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Ad coenam Agni providi

by Gary D. Penkala

I. Original Latin

Ecce Agnus Dei mosaic The rightful place for hymns in the Roman Rite is in the Divine Office, the Liturgy of the Hours, where each hour contains an appropriate hymn. These hymns in their Latin form show great antiquity. One of the earliest of the Ambrosian hymns, dating from perhaps the 6th century, Ad coenam Agni providi, is sung as the Vesper [Evening Prayer] hymn during the first part of Eastertide (until Ascension). Here is the original text, in rather rustic Latin:

  1. Ad coenam Agni providi,
    stolis salutis candidi,
    post transitum maris Rubri
    Christo canamus principi.
  2. Cuius corpus sanctissimum
    in ara crucis torridum,
    sed et cruorem roseum
    gustando, Dei vivimus.
  3. Protecti paschæ vespero
    a devastante angelo,
    de Pharaonis aspero
    sumus erepti imperio.
  4. Iam pascha nostrum Christus est,
    agnus occisus innocens;
    sinceritatis azyma
    qui carnem suam obtulit.
  5. O vera, digna hostia,
    per quam franguntur tartara,
    captiva plebs redimitur,
    redduntur vitæ præmia!
  6. Consurgit Christus tumulo,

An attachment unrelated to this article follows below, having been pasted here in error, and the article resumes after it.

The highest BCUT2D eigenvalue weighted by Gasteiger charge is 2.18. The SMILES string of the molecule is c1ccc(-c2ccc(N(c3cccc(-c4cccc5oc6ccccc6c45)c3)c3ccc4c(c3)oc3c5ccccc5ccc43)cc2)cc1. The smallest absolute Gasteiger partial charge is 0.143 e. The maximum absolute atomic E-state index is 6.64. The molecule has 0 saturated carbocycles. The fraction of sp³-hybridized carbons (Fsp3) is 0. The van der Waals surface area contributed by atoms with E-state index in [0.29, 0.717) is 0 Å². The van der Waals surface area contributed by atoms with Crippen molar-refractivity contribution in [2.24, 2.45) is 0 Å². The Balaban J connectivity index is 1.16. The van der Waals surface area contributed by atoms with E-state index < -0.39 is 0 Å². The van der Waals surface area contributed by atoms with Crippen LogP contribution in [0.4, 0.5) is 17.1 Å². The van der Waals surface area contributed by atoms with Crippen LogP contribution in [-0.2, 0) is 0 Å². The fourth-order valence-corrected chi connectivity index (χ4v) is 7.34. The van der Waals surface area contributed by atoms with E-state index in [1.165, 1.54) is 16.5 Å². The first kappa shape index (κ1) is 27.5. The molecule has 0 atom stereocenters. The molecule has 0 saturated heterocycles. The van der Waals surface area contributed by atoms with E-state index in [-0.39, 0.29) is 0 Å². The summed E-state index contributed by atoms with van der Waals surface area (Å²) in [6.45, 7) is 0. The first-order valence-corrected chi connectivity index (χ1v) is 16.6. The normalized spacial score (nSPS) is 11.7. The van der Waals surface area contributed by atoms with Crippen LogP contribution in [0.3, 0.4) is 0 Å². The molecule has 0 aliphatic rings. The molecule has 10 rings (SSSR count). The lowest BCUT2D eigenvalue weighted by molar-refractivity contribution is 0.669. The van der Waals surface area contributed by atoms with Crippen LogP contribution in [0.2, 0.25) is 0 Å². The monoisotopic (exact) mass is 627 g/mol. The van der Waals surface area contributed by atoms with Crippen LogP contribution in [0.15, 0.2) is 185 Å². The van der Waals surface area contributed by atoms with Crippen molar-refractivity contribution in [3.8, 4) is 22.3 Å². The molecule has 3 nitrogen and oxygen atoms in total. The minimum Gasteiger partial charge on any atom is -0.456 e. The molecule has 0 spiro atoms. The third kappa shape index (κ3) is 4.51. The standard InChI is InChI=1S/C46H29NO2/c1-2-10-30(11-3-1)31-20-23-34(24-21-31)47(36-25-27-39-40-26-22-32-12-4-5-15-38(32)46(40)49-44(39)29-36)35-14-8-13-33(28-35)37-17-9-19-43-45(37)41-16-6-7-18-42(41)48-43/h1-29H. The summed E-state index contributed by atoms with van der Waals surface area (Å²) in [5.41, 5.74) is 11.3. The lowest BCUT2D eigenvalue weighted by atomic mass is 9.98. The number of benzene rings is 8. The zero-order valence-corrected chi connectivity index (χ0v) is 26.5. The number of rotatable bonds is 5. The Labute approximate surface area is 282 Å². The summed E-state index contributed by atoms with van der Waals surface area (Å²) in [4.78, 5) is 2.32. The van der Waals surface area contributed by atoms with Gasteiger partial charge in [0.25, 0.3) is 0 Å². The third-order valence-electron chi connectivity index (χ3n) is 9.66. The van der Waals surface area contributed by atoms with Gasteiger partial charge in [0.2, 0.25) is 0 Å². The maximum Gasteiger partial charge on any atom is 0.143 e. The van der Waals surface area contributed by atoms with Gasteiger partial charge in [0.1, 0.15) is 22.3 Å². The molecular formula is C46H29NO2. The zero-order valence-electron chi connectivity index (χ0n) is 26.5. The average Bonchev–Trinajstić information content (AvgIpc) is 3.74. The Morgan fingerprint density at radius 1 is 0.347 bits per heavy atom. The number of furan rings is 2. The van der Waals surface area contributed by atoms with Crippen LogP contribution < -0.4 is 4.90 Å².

victor redit de barathro,
    tyrannum trudens vinculo
    et paradisum reserans.
  7. Esto perenne mentibus
    paschale, Iesu, gaudium
    et nos renatos gratiæ
    tuis triumphis aggrega.
  8. Iesu, tibi sit gloria,
    qui morte victa prænites,
    cum Patre et almo Spiritu,
    in sempiterna sæcula. Amen.

II. Neale Translation

This is an elegant translation by John Mason Neale (1818-1866), an Anglican priest and hymn writer, noted for his famous carols, "'Good Christian Men, Rejoice" and "Good King Wenceslaus."

  1. The Lamb's high banquet we await
    in snow-white robes of royal state:
    and now, the Red Sea's channel past,
    to Christ our Prince we sing at last.
  2. Upon the Altar of the Cross
    His Body hath redeemed our loss: